Wednesday, September 26, 2012


I've walked by this buildings numerous times. I had a couple of photos sitting in my 'blog' file but I didn't have any information on them. Or at least not much. Thanks to Jak King and the Grandview Heritage Group blog, I now have some information.

As you can see, the brown building is the Odlin Building. It was named for a barber by the name of Harry N. Odlin. The first records of Odlin in Vancouver are in 1896 when he was working for John Lambert at 530 Georgia Street. 1900 saw Harry working at the Elite Barber Shop at 617 West Hastings. He was in partnership with Charles Herman at various addresses from 1902 to 1914. Life must have been good for Mr. Odlin because in 1911 he purchased an expensive, waterfront lot at 3197 Point Grey Road where he built a two-storey dwelling for $3,700. It stands there today, with many additions and enhancements over the last 101 years.

Odlin also bought a 33-foot lot on Park Drive - what we now call Commercial Drive. The lots in this area were selling for about $10,000 - this was the middle of Grandview's speculative bubble.

He was able to obtain two building permits in April of 1911 and by the middle of 1912, a $7,500 building had been designed and built by W.W. Brehart. As with many buildings built around this time, the lower level was designed for store fronts while the upper floors were rented out as apartments. Upon opening, the Odlin building apartments began filling while a photographer, Phillip Timms, rented one storefront and a confectioner the other.

The building bearing the Odlin name reflects the conservative nature of the owner. It is solid and unassuming.

Then we have the building next door.
The building next door is the Rodway Building, named for owner Joseph Rodway. As you can see, it is a flashier building with more ornamentation. Much like the sheet metal manufacturer, Rodway.

Rodway was born in Manitoba in the 1850s. He and his large family lived in Alberta for a while before moving to Vancouver and settling at 1644 Woodland Drive. He was able to obtain the money to purchase the lot next to Odlin and in July of 1911, Rodway got a building permit to erect a $10,000 building. A Mr. Wood was hired to build it from a design by W.G. Thomas.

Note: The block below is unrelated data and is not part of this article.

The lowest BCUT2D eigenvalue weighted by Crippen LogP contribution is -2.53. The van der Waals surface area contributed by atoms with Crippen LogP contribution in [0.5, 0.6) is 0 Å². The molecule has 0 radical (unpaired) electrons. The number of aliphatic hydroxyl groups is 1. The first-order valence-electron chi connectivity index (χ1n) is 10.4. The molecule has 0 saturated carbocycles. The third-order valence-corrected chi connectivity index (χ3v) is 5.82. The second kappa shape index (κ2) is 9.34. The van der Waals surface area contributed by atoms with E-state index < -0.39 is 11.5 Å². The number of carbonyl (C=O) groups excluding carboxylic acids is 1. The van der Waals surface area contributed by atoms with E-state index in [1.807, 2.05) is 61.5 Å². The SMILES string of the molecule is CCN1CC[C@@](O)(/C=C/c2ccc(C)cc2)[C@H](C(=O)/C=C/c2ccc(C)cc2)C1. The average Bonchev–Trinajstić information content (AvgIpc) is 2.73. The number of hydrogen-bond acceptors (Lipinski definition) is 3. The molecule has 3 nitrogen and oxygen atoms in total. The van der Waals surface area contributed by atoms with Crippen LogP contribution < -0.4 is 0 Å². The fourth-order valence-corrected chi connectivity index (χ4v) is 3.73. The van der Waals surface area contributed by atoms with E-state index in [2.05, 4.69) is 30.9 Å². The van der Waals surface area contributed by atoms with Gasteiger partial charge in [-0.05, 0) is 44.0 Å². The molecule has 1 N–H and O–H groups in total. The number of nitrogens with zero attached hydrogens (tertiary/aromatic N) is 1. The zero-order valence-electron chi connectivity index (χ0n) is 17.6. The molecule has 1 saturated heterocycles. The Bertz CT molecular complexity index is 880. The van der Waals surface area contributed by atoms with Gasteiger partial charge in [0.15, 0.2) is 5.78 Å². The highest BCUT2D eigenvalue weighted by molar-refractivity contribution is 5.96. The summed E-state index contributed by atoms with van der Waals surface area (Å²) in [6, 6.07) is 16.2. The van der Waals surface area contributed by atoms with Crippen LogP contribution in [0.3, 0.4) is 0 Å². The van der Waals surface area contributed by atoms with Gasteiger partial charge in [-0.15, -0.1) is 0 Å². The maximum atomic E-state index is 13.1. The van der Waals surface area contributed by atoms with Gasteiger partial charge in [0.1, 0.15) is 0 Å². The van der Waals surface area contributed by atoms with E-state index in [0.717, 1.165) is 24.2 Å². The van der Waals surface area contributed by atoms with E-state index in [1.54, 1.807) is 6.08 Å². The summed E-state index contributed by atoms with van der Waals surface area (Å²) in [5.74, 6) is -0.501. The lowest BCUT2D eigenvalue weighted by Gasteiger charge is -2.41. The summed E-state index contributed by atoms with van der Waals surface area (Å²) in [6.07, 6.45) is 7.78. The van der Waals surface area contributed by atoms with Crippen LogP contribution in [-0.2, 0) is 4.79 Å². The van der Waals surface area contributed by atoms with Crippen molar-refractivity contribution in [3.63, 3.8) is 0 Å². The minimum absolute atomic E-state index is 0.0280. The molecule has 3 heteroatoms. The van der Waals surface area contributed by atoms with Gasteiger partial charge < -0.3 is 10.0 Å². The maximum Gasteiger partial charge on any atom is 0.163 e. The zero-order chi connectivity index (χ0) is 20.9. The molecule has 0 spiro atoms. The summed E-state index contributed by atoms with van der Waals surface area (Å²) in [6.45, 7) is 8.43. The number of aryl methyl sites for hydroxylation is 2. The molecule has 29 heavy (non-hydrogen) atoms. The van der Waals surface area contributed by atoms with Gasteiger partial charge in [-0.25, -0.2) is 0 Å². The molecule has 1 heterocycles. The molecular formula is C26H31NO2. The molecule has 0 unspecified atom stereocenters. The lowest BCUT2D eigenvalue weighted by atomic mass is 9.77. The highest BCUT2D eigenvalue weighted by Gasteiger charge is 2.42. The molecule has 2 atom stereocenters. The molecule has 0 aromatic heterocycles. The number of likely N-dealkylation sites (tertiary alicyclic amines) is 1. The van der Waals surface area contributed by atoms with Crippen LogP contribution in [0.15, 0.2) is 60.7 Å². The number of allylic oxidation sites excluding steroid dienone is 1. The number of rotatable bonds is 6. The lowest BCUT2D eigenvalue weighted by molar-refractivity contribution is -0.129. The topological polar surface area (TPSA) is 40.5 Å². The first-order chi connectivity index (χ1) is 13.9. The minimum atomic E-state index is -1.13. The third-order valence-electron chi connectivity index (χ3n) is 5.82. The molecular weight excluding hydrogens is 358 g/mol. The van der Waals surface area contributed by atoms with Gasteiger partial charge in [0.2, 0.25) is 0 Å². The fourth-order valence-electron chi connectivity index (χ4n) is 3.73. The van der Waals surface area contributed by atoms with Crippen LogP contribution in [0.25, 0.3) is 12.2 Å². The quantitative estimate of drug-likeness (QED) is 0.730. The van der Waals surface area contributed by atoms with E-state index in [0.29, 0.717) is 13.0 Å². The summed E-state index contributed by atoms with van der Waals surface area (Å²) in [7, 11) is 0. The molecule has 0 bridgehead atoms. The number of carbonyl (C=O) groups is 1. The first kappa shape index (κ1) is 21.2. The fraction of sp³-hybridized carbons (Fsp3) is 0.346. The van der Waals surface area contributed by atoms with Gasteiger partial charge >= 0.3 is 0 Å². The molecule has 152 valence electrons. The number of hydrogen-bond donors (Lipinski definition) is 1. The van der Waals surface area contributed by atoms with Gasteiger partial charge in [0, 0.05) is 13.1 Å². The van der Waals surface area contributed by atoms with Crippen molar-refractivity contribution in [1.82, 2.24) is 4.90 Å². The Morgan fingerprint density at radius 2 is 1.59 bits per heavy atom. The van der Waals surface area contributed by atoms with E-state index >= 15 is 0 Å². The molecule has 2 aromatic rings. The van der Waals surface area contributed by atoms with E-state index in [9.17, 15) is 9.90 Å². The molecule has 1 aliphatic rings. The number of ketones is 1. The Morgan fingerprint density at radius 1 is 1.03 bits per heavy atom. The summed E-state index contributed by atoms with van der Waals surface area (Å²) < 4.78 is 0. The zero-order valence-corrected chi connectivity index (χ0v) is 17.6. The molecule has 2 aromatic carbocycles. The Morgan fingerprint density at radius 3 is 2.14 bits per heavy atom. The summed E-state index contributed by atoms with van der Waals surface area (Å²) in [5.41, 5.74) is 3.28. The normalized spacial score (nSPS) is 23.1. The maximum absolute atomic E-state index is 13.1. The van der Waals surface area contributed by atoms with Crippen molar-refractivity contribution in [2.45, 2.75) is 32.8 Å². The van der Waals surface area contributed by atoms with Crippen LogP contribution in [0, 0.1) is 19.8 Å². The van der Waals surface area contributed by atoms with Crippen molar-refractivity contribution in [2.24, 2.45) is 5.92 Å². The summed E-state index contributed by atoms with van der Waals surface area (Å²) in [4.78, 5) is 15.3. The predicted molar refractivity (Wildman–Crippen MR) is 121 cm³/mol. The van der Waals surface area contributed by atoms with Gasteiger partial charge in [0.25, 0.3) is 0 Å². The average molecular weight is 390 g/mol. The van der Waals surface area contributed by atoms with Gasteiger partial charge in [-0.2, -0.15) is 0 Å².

It is believed that Rodway was using this building as an advertisement for his business with the pressed tin cornices, wall pieces and window parts. His business also took over both storefronts.

Rodway was in his late fifties though when the new store opened so it was run by Rodway's son Albert who apparently ran it quite well and the business prospered. But this also seemed not to be the business for the younger Rodway moved on to other things in 1914. The business was sold to Fred Hamilton, who employed Joseph Rodway for a short time. Rodway then retired and passed away in 1922.

Hamilton ran his hardware and plumbing business at this address until 1945. He then moved the company to his own building at 1447 Commercial where it was located until February of 1969.

Built in 1911, the first tenants of this building was Taylor M.H. Furniture and 6 residential suites. Thanks to Bob_2006 at for the information on this building.

I hope you find the beauty around you.

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